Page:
Brancaccio, an ancient and illustrious Neapolitan family, from which the “Brancas” of France were descended. The family founded the celebrated Brancacciana Library at Naples, gave prominent officials to the State and from the fourteenth to the seventeenth century, seven cardinals to the Church. It is represented today by two branches, the “Principi di Ruffano” and the “Principi Brancaccio”. The seven cardinals were as follows: (I) LANDOLFO, b. at Naples; d. at Avignon, 1312. He was created cardinal in 1294 by Celestine V, entrusted with difficult negotiations under Boniface VIII and Clement V, and attended the General Council of Vienne (1311-12). (2) LUIGI, a learned canonist, d. 1411. He was appointed by Innocent VII Nuncio to Naples, and made Archbishop of Taranto and cardinal (1408) by Gregory XII. (3) NICOLO, d. at Florence, 1412. He was made Archbishop of Cosenza in 1376; he sided with the antipopes Clement VII and Benedict XIII, and was created cardinal by the former in 1378. (4) RINALDO, d. at Rome, 1427. He was raised to the cardinalate by Urban VI in 1384, was present at the Council of Constance (1414-18), and filled several important missions. (5) TOMMASO, d. in Rome, 1427. He was created cardinal in 1411 by his uncle, John XXIII, and was present at the Council of Constance. His private life is said to have been far from exemplary. (6) FRANCESCO MARIA, b. about 1591; d. 1675. He became Bishop of Capacio,. Viterbo, and Porto, and was created cardinal in 1634 by Urban VIII. Among other writings, he has left a dissertation on the question whether chocolate breaks the fast or not. (7) STEFANO, nephew of Francesco Maria, b. at Naples, 1618; d. 1682. He was nuncio at Florence and Venice, Bishop of Viterbo in 1670, and cardinal in 1681.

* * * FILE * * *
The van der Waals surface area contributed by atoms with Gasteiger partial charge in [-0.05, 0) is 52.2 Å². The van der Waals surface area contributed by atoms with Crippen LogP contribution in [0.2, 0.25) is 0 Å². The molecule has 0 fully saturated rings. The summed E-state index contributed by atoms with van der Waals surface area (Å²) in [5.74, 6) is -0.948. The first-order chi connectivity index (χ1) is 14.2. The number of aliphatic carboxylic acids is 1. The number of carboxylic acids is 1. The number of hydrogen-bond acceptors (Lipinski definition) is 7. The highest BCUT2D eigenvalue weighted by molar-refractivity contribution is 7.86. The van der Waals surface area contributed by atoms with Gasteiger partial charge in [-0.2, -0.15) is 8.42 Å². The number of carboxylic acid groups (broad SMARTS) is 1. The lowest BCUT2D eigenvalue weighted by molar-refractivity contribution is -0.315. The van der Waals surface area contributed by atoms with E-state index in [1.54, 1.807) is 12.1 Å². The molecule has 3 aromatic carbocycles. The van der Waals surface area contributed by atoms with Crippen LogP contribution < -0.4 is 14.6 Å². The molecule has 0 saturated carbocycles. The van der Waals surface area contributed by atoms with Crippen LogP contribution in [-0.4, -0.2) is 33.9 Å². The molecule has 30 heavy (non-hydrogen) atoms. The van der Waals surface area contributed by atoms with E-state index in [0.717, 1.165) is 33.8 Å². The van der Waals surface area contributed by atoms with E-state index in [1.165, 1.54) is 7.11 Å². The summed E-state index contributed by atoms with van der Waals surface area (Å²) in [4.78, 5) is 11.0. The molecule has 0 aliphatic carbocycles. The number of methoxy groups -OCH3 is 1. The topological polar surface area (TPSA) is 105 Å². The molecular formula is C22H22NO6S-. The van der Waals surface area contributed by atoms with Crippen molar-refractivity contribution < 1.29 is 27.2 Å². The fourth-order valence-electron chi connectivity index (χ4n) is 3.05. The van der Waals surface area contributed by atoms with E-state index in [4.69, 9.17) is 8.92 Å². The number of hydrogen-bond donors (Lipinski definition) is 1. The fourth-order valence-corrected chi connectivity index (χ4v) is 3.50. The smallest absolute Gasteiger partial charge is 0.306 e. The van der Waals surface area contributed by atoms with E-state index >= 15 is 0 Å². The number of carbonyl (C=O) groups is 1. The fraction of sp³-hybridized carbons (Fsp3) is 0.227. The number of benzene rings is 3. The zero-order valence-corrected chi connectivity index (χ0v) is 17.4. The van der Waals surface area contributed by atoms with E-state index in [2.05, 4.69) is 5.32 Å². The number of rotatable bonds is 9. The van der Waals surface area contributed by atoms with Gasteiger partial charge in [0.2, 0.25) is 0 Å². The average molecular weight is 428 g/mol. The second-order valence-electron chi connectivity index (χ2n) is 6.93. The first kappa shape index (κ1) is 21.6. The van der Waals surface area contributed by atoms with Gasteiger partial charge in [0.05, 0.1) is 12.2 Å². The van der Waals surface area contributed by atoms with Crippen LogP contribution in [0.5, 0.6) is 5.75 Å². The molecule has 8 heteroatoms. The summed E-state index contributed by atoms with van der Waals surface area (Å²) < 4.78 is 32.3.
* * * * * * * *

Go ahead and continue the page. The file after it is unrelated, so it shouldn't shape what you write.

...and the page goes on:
N. A. WEBER